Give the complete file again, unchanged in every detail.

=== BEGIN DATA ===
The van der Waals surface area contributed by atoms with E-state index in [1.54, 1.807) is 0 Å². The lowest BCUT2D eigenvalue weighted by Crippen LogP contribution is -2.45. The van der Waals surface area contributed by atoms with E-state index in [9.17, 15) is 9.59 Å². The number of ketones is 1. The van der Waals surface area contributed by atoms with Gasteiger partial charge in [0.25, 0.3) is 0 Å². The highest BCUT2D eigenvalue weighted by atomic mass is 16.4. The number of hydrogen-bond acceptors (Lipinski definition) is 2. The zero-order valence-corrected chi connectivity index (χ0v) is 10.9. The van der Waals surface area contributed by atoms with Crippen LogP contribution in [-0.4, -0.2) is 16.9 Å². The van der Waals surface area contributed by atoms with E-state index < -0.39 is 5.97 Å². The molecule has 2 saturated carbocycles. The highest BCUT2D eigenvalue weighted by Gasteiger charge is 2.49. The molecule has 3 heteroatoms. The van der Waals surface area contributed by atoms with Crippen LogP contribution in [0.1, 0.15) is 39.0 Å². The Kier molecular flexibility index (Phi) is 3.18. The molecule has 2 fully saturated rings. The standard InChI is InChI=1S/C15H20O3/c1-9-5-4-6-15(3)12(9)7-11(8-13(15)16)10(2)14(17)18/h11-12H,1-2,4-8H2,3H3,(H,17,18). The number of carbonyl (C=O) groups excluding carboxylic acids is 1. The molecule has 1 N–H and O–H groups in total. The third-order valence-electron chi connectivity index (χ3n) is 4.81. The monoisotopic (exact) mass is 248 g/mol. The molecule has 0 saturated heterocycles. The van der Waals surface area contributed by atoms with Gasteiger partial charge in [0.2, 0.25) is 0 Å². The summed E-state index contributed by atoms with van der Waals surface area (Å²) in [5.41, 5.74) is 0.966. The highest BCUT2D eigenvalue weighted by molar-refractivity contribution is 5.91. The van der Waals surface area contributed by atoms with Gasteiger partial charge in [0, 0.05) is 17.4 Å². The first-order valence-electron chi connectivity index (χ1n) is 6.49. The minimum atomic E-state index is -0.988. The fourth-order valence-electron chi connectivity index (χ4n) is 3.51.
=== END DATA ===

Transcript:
The van der Waals surface area contributed by atoms with E-state index in [1.54, 1.807) is 0 Å². The lowest BCUT2D eigenvalue weighted by Crippen LogP contribution is -2.45. The van der Waals surface area contributed by atoms with E-state index in [9.17, 15) is 9.59 Å². The number of ketones is 1. The van der Waals surface area contributed by atoms with Gasteiger partial charge in [0.25, 0.3) is 0 Å². The highest BCUT2D eigenvalue weighted by atomic mass is 16.4. The number of hydrogen-bond acceptors (Lipinski definition) is 2. The zero-order valence-corrected chi connectivity index (χ0v) is 10.9. The van der Waals surface area contributed by atoms with Crippen LogP contribution in [-0.4, -0.2) is 16.9 Å². The van der Waals surface area contributed by atoms with E-state index < -0.39 is 5.97 Å². The molecule has 2 saturated carbocycles. The highest BCUT2D eigenvalue weighted by Gasteiger charge is 2.49. The molecule has 3 heteroatoms. The van der Waals surface area contributed by atoms with Crippen LogP contribution in [0.1, 0.15) is 39.0 Å². The Kier molecular flexibility index (Phi) is 3.18. The molecule has 2 fully saturated rings. The standard InChI is InChI=1S/C15H20O3/c1-9-5-4-6-15(3)12(9)7-11(8-13(15)16)10(2)14(17)18/h11-12H,1-2,4-8H2,3H3,(H,17,18). The number of carbonyl (C=O) groups excluding carboxylic acids is 1. The molecule has 1 N–H and O–H groups in total. The third-order valence-electron chi connectivity index (χ3n) is 4.81. The monoisotopic (exact) mass is 248 g/mol. The molecule has 0 saturated heterocycles. The van der Waals surface area contributed by atoms with Gasteiger partial charge in [0.2, 0.25) is 0 Å². The summed E-state index contributed by atoms with van der Waals surface area (Å²) in [5.41, 5.74) is 0.966. The highest BCUT2D eigenvalue weighted by molar-refractivity contribution is 5.91. The van der Waals surface area contributed by atoms with Gasteiger partial charge in [0, 0.05) is 17.4 Å². The first-order valence-electron chi connectivity index (χ1n) is 6.49. The minimum atomic E-state index is -0.988. The fourth-order valence-electron chi connectivity index (χ4n) is 3.51.